Illegal Collection Practices By Debt Collectors

June 29, 2012 by  Filed under: Credit 

Junk debt buyers and collection agencies are infamous for their collection strategies that range from threatening phone calls to actual credit card lawsuit. Threats of wage garnishment, property liens and fraud charges are also very common. Some collectors go as far as contact the people around the debtor, including employers, friends, and relatives, in a bid to shame the debtor into paying. With all these aggressive collection tactics, the question becomes, are they legal?

Not so, according to the Fair Debt Collection Practices Act or FDCPA. The FDCPA is a federal law that protects consumer rights against unfair collection practices that debt collectors, junk debt buyers, creditors or any other debt collection agencies apply. Whether it’s a threat to face jail time or garnish wages, we have compiled some of the most common, and downright illegal, threats creditors and junk debt buyers use to scare people into paying:

Wage Garnishment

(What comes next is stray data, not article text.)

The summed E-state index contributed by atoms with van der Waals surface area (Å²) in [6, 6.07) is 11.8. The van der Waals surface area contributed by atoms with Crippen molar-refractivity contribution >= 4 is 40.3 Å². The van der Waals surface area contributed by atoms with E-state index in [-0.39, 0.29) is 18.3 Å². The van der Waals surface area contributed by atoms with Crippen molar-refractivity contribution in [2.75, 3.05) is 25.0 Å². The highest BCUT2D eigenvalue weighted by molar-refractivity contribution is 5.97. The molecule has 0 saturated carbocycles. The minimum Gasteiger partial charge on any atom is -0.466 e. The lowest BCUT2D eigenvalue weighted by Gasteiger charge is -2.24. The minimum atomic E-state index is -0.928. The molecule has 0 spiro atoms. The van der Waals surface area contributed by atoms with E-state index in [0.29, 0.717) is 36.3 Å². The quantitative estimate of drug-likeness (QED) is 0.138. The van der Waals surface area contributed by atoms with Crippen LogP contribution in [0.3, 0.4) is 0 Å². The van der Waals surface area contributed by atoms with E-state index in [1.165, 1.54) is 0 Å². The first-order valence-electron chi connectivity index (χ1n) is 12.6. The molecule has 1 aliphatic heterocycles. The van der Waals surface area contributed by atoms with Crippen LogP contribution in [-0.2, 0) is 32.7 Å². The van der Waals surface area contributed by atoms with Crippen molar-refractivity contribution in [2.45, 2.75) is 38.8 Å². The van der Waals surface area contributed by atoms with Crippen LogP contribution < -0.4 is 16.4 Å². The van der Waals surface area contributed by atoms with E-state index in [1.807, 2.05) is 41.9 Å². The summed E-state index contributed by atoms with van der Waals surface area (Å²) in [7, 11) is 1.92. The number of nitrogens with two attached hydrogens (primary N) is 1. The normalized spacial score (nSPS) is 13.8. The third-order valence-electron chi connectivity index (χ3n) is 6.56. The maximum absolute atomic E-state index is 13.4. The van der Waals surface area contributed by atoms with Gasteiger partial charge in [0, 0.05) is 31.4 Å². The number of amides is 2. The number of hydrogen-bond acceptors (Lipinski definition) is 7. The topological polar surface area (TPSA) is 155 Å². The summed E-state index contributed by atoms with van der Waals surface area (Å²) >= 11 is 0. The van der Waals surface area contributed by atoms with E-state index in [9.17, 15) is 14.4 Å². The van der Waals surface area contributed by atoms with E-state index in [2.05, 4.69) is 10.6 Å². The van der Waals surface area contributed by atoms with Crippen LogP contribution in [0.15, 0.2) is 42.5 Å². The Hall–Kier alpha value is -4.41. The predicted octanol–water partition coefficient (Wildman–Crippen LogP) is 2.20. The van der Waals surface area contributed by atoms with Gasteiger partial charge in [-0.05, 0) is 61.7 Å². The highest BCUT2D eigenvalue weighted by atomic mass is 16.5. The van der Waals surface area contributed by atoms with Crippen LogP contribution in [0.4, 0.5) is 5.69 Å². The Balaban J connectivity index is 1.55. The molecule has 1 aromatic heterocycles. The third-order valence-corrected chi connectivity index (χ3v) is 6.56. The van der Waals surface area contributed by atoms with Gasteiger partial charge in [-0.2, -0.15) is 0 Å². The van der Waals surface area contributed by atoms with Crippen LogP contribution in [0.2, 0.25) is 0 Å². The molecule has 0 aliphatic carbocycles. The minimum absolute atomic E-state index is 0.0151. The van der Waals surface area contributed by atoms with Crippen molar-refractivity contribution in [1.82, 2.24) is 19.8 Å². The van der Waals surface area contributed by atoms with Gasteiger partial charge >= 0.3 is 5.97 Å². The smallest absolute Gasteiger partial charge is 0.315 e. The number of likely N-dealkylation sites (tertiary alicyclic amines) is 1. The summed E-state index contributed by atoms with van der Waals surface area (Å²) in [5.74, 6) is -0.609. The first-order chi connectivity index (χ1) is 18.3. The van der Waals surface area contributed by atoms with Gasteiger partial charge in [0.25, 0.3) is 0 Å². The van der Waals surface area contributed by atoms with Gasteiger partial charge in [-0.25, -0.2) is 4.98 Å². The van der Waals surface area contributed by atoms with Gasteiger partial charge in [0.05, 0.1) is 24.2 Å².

Did you know, that in some state like Pennsylvania, it is completely illegal for junk debt buyers or creditors to threaten debtors of garnishing their wages because this act is completely illegal? If an activity cannot be carried out, it cannot be used as a threat. Wage garnishment does not occur in Pennsylvania for credit card debt so scaring people into paying via wage garnishment is completely illegal.

Jail Time

Most creditors and junk debt buyers use credit card lawsuit and jail time as threats. Here’s the straight fact: There is absolutely no law in existence in the US that will cause debtors to go to jail for unpaid card debts. Zip, zero, nada. Since jail time cannot be carried out, using it as a threat is illegal. Sure, creditors can file a credit card lawsuit for the debt but jail time should not be used to scare people into paying their debts.

Contacting Friends and Family

Creditors and junk debt buyers are not allowed by law to contact a debtor’s friends, family or employer to shame debtors into paying their debts. Regardless of the circumstances, they should not discuss debtor’s financial problems with other people. The only time a creditor can contact a relative or a neighbor is if they cannot locate the debtor but only after a good faith effort.

Unfortunately, the fact that many debtors remain ignorant of the law is the reason why many creditors and collectors continue to apply the above practices. If your creditor or collector crossed the line, don’t hesitate to report them to consumer attorney and sue them for violating your rights.

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